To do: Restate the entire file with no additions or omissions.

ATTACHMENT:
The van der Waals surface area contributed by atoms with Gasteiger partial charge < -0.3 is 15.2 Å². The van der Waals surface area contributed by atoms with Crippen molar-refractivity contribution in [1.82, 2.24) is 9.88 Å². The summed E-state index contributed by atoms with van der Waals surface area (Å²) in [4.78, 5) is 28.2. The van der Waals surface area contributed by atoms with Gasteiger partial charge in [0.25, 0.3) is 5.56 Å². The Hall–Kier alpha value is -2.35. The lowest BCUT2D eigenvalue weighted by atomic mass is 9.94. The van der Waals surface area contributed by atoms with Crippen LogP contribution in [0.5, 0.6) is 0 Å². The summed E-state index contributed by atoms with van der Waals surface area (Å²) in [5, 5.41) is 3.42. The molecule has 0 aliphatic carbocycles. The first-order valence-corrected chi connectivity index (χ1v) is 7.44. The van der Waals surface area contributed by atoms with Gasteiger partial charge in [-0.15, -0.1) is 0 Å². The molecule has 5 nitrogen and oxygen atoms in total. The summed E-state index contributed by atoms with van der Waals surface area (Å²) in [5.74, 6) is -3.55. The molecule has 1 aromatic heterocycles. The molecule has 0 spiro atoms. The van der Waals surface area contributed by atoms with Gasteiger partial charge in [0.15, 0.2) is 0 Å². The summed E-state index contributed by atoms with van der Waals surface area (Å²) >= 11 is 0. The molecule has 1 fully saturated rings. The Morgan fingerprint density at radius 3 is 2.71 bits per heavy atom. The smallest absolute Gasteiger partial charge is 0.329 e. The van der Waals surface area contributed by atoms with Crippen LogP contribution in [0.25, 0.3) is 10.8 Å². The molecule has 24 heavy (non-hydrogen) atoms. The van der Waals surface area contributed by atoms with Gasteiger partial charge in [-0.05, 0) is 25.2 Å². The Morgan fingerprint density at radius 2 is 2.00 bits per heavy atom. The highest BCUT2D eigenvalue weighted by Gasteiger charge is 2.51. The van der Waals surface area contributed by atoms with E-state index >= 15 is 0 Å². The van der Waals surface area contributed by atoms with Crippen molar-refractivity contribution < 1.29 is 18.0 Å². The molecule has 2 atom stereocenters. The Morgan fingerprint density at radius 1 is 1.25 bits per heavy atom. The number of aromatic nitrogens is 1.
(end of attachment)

The van der Waals surface area contributed by atoms with Gasteiger partial charge < -0.3 is 15.2 Å². The van der Waals surface area contributed by atoms with Crippen molar-refractivity contribution in [1.82, 2.24) is 9.88 Å². The summed E-state index contributed by atoms with van der Waals surface area (Å²) in [4.78, 5) is 28.2. The van der Waals surface area contributed by atoms with Gasteiger partial charge in [0.25, 0.3) is 5.56 Å². The Hall–Kier alpha value is -2.35. The lowest BCUT2D eigenvalue weighted by atomic mass is 9.94. The van der Waals surface area contributed by atoms with Crippen LogP contribution in [0.5, 0.6) is 0 Å². The summed E-state index contributed by atoms with van der Waals surface area (Å²) in [5, 5.41) is 3.42. The molecule has 0 aliphatic carbocycles. The first-order valence-corrected chi connectivity index (χ1v) is 7.44. The van der Waals surface area contributed by atoms with Gasteiger partial charge in [-0.15, -0.1) is 0 Å². The molecule has 5 nitrogen and oxygen atoms in total. The summed E-state index contributed by atoms with van der Waals surface area (Å²) in [5.74, 6) is -3.55. The molecule has 1 aromatic heterocycles. The molecule has 0 spiro atoms. The van der Waals surface area contributed by atoms with Gasteiger partial charge in [0.15, 0.2) is 0 Å². The summed E-state index contributed by atoms with van der Waals surface area (Å²) >= 11 is 0. The molecule has 1 fully saturated rings. The Morgan fingerprint density at radius 3 is 2.71 bits per heavy atom. The smallest absolute Gasteiger partial charge is 0.329 e. The van der Waals surface area contributed by atoms with Crippen LogP contribution in [0.25, 0.3) is 10.8 Å². The molecule has 24 heavy (non-hydrogen) atoms. The van der Waals surface area contributed by atoms with Gasteiger partial charge in [-0.05, 0) is 25.2 Å². The Morgan fingerprint density at radius 2 is 2.00 bits per heavy atom. The highest BCUT2D eigenvalue weighted by Gasteiger charge is 2.51. The van der Waals surface area contributed by atoms with E-state index >= 15 is 0 Å². The van der Waals surface area contributed by atoms with Crippen molar-refractivity contribution < 1.29 is 18.0 Å². The molecule has 2 atom stereocenters. The Morgan fingerprint density at radius 1 is 1.25 bits per heavy atom. The number of aromatic nitrogens is 1.